The classical pathway of vitamin D activation follows the sequence D3 → 25(OH)D3 → 1,25(OH)2D3 with the final product acting on the receptor for vitamin D (VDR). An alternative pathway can be started by the action of CYP11A1 on the side chain of D3, primarily producing 20(OH)D3, 22(OH)D3, 20,23(OH)2D3, 20,22(OH)2D3 and 17,20,23(OH)3D3. Some of these metabolites are hydroxylated by CYP27B1 at C1α, by CYP24A1 at C24 and C25, and by CYP27A1 at C25 and C26. The products of these pathways are biologically active. In the epidermis and/or serum or adrenals we detected 20(OH)D3, 22(OH)D3, 20,22(OH)2D3, 20,23(OH)2D3, 17,20,23(OH)3D3, 1,20(OH)2D3, 1,20,23(OH)3D3, 1,20,22(OH)3D3, 20,24(OH)2D3, 1,20,24(OH)3D3, 20,25(OH)2D3, 1,20,25(OH)3D3, 20,26(OH)2D3 and 1,20,26(OH)3D3. 20(OH)D3 and 20,23(OH)2D3 are non-calcemic, while the addition of an OH at C1α confers some calcemic activity. Molecular modeling and functional assays show that the major products of the pathway can act as “biased” agonists for the VDR with high docking scores to the ligand binding domain (LBD), but lower than that of 1,25(OH)2D3. Importantly, cell based functional receptor studies and molecular modeling have identified the novel secosteroids as inverse agonists of both RORα and RORγ receptors. Specifically, they have high docking scores using crystal structures of RORα and RORγ LBDs. Furthermore, 20(OH)D3 and 20,23(OH)2D3 have been tested in a cell model that expresses a Tet-on RORα or RORγ vector and a RORE-LUC reporter (ROR-responsive element), and in a mammalian 2-hybrid model that test interactions between an LBD-interacting LXXLL-peptide and the LBD of RORα/γ. These assays demonstrated that the novel secosteroids have ROR-antagonist activities that were further confirmed by the inhibition of IL17 promoter activity in cells overexpressing RORα/γ. In conclusion, endogenously produced novel D3 hydroxy-derivatives can act both as “biased” agonists of the VDR and/or inverse agonists of RORα/γ. We suggest that the identification of large number of endogenously produced alternative hydroxy-metabolites of D3 that are biologically active, and of possible alternative receptors, may offer an explanation for the pleiotropic and diverse activities of vitamin D, previously assigned solely to 1,25(OH)2D3 and VDR.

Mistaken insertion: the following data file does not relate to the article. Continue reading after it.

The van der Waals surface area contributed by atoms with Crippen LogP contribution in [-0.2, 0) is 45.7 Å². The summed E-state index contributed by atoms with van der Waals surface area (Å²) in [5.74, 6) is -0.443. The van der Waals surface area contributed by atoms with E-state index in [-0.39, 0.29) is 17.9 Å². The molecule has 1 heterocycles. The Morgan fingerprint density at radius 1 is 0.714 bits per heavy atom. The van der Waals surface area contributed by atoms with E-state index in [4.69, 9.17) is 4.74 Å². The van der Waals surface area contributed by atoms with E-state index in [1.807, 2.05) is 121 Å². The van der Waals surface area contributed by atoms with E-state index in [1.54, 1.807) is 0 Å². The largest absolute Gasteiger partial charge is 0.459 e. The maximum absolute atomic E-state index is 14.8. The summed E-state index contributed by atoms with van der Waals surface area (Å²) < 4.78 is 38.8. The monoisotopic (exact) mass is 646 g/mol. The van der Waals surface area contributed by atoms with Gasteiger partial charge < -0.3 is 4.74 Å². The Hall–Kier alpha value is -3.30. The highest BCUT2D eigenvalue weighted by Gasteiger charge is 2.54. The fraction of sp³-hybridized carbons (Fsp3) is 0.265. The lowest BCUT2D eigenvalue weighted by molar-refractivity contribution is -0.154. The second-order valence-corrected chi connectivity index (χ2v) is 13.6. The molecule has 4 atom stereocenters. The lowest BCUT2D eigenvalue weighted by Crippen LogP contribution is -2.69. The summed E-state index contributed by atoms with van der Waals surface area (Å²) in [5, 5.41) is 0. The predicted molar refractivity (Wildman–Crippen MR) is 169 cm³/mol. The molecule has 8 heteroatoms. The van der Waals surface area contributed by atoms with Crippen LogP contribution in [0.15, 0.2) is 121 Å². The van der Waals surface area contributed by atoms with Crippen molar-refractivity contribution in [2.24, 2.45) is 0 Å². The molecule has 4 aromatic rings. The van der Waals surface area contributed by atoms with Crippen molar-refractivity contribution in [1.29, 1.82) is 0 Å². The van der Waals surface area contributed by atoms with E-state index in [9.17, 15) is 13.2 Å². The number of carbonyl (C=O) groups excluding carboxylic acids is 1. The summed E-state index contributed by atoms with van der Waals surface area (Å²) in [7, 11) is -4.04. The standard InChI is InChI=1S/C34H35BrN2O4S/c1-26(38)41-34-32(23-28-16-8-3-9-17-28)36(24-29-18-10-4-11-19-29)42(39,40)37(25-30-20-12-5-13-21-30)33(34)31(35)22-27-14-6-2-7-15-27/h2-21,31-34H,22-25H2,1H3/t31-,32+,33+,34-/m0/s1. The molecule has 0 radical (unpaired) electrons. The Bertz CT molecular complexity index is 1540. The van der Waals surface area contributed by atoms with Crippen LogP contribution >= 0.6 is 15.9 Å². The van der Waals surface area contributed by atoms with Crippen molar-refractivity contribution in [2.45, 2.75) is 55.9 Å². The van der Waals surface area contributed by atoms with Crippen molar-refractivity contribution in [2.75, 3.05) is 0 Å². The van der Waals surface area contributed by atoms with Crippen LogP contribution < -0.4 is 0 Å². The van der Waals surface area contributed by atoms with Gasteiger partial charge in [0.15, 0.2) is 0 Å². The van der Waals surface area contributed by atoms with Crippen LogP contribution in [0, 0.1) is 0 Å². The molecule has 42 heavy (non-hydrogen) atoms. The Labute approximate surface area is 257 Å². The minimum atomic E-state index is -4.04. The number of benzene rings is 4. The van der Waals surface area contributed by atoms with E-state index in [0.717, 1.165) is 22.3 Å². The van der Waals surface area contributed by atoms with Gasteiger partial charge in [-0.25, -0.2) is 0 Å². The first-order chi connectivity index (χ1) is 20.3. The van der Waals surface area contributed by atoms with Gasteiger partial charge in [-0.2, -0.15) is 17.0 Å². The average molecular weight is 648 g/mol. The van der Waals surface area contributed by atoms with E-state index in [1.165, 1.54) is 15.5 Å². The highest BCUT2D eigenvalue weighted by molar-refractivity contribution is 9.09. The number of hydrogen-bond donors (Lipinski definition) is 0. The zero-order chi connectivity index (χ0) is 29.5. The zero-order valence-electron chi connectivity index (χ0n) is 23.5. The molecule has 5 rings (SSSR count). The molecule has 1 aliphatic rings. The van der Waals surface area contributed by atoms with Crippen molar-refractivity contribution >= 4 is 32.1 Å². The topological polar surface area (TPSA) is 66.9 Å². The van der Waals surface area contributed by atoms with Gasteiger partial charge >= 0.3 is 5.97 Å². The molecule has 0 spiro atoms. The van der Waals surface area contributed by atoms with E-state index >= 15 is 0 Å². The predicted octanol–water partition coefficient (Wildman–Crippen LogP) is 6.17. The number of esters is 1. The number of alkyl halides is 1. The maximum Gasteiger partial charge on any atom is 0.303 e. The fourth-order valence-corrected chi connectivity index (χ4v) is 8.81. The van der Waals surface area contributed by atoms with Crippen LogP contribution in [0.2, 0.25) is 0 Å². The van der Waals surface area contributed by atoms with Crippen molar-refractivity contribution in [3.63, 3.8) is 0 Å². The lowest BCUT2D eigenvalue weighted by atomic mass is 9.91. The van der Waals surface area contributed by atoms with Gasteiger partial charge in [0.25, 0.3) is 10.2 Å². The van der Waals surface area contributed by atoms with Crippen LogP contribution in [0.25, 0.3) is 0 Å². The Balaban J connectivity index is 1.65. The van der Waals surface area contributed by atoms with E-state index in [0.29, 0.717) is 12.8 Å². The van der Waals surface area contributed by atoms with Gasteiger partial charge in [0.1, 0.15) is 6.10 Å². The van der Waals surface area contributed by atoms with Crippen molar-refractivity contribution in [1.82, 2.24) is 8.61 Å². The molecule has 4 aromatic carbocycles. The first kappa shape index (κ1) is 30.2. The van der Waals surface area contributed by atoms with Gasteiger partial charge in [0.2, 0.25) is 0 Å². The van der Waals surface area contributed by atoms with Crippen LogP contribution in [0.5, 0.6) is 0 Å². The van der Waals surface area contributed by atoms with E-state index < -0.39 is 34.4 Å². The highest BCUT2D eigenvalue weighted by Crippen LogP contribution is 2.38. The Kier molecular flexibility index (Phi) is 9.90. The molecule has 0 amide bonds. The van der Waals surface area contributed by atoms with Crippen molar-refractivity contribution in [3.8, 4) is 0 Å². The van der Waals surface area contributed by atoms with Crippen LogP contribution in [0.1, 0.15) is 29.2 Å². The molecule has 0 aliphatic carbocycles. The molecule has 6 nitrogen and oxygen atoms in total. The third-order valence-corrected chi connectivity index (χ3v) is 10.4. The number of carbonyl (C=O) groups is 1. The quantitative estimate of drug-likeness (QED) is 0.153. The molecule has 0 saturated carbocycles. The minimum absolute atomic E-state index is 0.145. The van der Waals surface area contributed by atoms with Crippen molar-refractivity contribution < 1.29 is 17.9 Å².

|Number of pages||15|
|Journal||Journal of Steroid Biochemistry and Molecular Biology|
|Publication status||Published - 1 Oct 2017|